New Alliance Party (Partido Nueva Alianza) or PNA/PANAL [Luis CASTRO Obregon]
Party of the Democratic Revolution (Partido de la Revolucion Democratica) or PRD [Jesus ZAMBRANO Grijalva]
Social Encounter Party (Partido Encuentro Social) or PES [Hugo Eric FLORES Cervantes]

Political pressure groups and leaders

Businessmen's Coordinating Council or CCE
Confederation of Employers of the Mexican Republic or COPARMEX
Confederation of Industrial Chambers or CONCAMIN
Confederation of Mexican Workers or CTM
Confederation of National Chambers of Commerce or CONCANACO
Coordinator for Foreign Trade Business Organizations or COECE
Federation of Unions Providing Goods and Services or FESEBES
National Chamber of Transformation Industries or CANACINTRA
National Confederation of Popular Organizations or CNOP
National Coordinator for Education Workers or CNTE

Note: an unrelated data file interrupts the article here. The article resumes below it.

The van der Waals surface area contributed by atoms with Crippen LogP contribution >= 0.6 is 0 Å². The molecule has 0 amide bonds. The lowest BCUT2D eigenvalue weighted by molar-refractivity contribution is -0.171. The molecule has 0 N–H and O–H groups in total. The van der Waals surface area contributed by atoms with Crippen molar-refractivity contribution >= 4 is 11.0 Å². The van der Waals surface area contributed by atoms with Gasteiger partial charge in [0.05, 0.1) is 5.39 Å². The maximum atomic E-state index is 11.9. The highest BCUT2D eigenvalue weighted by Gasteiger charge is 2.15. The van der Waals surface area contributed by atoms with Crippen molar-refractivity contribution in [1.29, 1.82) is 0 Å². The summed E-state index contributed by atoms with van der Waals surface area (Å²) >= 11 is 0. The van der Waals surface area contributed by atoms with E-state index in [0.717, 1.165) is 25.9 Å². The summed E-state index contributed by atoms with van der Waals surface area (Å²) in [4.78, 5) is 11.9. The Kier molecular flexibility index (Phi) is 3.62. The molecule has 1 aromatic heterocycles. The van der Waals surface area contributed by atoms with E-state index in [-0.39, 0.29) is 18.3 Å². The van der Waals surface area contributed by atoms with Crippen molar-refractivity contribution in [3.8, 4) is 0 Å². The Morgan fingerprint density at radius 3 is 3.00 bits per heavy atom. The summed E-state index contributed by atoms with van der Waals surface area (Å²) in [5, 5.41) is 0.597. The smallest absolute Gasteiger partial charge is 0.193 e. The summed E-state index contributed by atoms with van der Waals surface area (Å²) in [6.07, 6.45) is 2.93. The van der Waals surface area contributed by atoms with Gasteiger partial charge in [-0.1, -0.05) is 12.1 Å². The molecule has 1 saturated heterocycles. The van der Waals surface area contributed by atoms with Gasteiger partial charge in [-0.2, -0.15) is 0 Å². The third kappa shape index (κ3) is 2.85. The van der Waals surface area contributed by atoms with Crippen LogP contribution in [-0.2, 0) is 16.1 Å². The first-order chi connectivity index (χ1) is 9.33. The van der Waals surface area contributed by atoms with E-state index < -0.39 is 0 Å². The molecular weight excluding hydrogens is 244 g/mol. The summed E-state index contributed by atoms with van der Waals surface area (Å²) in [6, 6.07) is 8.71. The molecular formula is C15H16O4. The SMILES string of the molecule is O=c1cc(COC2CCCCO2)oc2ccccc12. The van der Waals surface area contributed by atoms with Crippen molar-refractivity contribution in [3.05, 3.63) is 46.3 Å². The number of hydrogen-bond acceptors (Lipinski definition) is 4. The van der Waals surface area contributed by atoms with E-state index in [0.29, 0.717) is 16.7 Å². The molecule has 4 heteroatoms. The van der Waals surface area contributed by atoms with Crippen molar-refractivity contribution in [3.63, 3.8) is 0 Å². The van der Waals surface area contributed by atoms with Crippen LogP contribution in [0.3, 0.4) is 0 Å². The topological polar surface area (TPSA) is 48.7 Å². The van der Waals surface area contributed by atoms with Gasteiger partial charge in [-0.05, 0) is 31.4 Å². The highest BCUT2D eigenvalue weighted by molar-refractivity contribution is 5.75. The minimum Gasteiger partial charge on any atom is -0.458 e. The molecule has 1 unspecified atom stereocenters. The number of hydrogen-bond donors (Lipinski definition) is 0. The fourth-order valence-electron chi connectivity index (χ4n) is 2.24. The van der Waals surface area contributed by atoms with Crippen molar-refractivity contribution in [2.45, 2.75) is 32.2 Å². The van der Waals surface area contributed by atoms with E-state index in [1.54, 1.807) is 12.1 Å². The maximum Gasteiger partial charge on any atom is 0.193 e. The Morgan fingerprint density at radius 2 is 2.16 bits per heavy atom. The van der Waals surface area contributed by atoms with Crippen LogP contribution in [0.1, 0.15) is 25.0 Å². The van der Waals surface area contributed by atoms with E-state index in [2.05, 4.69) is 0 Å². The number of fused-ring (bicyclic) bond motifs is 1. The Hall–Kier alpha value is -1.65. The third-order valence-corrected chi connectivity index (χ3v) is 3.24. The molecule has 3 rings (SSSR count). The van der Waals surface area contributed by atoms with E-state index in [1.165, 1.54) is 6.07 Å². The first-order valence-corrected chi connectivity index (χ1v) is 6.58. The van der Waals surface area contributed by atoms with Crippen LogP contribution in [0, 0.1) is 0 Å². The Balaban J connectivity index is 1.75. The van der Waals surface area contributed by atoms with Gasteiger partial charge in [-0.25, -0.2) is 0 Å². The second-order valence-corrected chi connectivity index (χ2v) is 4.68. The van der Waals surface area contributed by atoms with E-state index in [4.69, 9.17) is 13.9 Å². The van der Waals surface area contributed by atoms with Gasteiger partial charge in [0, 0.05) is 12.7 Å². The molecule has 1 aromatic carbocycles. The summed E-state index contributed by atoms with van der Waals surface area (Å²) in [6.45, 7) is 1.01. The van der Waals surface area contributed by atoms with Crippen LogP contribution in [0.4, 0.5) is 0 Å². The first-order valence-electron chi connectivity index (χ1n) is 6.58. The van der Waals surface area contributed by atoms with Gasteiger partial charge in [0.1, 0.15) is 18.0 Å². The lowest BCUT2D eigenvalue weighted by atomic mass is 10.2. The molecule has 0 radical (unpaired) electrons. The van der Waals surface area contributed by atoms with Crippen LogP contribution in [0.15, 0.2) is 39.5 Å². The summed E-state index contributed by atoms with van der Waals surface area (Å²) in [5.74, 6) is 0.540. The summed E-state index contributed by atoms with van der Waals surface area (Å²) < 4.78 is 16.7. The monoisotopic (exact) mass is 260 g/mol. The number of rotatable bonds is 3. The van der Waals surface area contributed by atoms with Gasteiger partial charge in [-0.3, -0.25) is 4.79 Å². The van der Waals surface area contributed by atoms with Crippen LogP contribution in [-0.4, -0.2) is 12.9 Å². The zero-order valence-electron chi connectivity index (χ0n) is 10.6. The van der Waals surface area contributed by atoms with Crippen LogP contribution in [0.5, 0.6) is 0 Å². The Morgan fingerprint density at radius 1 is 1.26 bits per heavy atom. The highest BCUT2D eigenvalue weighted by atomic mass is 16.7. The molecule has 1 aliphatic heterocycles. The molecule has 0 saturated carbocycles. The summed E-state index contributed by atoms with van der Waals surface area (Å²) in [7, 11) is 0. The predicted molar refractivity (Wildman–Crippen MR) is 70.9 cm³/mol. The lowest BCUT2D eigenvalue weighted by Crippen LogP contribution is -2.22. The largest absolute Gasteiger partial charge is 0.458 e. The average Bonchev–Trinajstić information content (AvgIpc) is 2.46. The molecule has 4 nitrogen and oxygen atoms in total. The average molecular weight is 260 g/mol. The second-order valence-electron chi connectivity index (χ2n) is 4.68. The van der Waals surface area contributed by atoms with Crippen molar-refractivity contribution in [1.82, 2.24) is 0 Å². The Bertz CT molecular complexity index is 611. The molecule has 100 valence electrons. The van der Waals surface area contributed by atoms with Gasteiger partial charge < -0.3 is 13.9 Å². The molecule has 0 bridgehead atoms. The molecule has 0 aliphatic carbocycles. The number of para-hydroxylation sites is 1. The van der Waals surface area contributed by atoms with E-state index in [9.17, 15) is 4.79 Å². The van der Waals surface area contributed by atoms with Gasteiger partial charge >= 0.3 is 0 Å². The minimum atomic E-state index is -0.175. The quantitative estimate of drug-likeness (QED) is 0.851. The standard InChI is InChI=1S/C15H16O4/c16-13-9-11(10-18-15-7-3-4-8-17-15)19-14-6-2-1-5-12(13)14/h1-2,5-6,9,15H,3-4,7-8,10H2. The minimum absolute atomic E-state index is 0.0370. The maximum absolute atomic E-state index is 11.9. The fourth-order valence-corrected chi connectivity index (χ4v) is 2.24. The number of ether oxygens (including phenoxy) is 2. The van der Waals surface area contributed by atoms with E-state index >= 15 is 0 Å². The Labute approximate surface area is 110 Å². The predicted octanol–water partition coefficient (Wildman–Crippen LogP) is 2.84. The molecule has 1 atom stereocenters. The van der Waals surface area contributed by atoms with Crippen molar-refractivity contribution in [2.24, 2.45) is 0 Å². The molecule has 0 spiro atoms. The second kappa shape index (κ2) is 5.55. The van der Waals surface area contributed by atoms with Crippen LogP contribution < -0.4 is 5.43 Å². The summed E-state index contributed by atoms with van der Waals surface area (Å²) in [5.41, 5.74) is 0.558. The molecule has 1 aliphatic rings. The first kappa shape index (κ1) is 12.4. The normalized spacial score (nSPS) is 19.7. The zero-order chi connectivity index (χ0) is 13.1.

National Peasant Confederation or CNC
National Small Business Chamber or CANACOPE
National Syndicate of Education Workers or SNTE
National Union of Workers or UNT
Popular Assembly of the People of Oaxaca or APPO
Roman Catholic Church

International organization participation

APEC, Australia Group, BCIE, BIS, CAN (observer), Caricom (observer), CD, CDB, CE (observer), CELAC, CSN (observer), EBRD, FAO, FATF, G-3, G-15, G-20, G-24, G-5, IADB, IAEA, IBRD, ICAO, ICC (national committees), ICCt, ICRM, IDA, IFAD, IFC, IFRCS, IHO, ILO, IMF, IMO, IMSO, Interpol, IOC, IOM, IPU, ISO, ITSO, ITU, ITUC (NGOs), LAES, LAIA, MIGA, NAFTA, NAM (observer), NEA, NSG, OAS, OECD, OPANAL, OPCW, Pacific Alliance, Paris Club (associate), PCA, SICA (observer), UN, UNASUR (observer), UNCTAD, UNESCO, UNHCR, UNIDO, Union Latina (observer), UNWTO, UPU, WCO, WFTU (NGOs), WHO, WIPO, WMO, WTO